NW: Right…..well it depends where you’re working really, very much, I mean……at…..at The Globe it was pretty much hands on, obviously an assistant most of the time to…..the Wardrobe Mistress and we mainly hired in most of the costumes which obviously was one way of doing things……..there…..each production was very varied and some were in modern dress and some were in period dress, and so we hired from whichever………company, you know, was appropriate to that type of clothing……so it was……maintenance…..repairs, and making sure everything was where it should be, helping dress whoever was in the production etcetera……we did make…..trying to think, it’s such a long time ago, we did make some of the costumes because I remember there being two trainees that I suppose came on termship from Central School because they had a Theatre course there, that came and did some sewing with us so we must have done some sewing [laughing] and…..yeah, so that’s kind of how that one worked, but Glyndebourne was all making; it was a totally different kettle of fish….there were…..there was a different department for each area, and so I was in the Wardrobe department but they had separate people that just cut the costume, separate people that made – did the hand sewing, basting etcetera…….even people that did the embroidery, and they were…..the costumes were beautifully made and literally kind of couture style costumes

    TW: Kind of specialism

    NW: Very much specialised, I mean the….obviously the lead opera singers had the best costume and then as you went down the ranks [laughing][ they weren’t quite so good……but…..and I remember doing…..one of the performances was Idomeneo, which was Greek, and so there was a lot of kind of drapery involved, so…..doing a lot of drapery on the stands for that……and then there’s La Calisto which was also a very ancient opera…….but there was a separate wig making department there and a separate laundry, so we didn’t have to do any of the upkeep of the costumes; we were literally just making costumes in the Wardrobe department, whereas when I went to……when I was working at Crewe, we did everything obviously and there was the maintenance and the……..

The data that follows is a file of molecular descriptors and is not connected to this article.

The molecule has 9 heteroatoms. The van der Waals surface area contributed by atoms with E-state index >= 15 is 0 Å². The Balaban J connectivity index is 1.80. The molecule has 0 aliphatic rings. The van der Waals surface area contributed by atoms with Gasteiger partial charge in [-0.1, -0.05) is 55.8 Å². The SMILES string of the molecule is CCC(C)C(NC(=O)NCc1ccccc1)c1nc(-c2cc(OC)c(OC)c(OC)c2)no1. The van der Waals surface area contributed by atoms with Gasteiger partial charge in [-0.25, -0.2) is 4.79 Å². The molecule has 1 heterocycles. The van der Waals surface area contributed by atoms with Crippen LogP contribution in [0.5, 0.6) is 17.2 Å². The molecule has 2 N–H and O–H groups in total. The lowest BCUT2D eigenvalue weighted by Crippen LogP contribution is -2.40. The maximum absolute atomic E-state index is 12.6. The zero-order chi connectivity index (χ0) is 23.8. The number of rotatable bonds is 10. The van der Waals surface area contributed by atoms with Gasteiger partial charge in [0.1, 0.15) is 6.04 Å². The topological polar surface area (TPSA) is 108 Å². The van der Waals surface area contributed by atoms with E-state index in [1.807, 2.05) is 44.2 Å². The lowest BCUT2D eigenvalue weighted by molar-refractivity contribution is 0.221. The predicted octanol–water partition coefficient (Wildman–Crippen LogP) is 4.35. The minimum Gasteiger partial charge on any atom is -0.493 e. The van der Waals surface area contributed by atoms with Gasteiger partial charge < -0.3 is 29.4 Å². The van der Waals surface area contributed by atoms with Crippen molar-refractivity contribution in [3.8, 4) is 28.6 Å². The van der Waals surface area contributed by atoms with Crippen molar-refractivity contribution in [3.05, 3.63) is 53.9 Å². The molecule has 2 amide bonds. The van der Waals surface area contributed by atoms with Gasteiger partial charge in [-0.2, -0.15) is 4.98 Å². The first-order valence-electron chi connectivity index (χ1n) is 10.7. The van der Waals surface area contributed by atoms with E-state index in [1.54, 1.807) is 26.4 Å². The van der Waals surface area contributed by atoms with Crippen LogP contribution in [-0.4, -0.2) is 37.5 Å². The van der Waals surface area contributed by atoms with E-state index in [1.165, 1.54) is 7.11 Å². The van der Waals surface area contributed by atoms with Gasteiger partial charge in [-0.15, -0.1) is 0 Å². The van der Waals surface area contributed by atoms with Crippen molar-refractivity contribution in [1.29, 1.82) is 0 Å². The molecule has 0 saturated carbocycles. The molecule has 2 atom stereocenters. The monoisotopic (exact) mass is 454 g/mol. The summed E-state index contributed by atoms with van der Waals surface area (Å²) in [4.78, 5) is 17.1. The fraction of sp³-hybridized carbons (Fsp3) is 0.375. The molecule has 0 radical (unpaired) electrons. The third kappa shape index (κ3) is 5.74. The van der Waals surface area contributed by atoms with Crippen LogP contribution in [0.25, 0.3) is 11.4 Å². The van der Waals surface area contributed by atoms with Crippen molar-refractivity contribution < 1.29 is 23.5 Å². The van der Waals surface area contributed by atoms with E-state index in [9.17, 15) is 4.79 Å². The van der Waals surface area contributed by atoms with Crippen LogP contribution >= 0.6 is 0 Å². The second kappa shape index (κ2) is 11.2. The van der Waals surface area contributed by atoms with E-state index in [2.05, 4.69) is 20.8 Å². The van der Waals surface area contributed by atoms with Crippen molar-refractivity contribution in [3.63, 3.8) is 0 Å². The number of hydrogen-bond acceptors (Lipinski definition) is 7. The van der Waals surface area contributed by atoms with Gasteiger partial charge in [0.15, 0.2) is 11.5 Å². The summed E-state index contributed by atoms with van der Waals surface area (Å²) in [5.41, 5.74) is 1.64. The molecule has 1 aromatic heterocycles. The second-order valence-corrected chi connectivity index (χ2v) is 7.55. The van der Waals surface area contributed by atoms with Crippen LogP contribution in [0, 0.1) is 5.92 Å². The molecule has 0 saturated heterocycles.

TW: All hands to the deck so to speak

    NW: Yes, very small Wardrobe department [laughing], about a third of the size of this room

    [laughing]

    and everything had to be done, so……so yes it depends, and at Crewe we did do a bit of touring too so you were also kind of……moving costumes from place to place etcetera.

    TW: Yeah….okay…..so now onto like the museum work. If you’re making costumes for museums, do you make them from scratch or do they give you, you know, part of them and do you have to research at all? How does that work?

    NW: Yeah…..generally….well it depends exactly what type of costume you’re making. On the whole I tend to make costumes for children to actually wear when they go to the museums and if they’re kind of…….you know, to get them into the spirit of whatever they’re learning about…….but I have also made costumes to be displayed and sometimes the costumes are replicas so that you know, to replace originals that the museum have got but can’t put out because they’re too delicate and sometimes…….they’re replicas to show what something would have been like originally, and then they might show the original one that’s kind of……now no longer in a

    TW: Moth eaten

    NW: State, yes

    [laughing]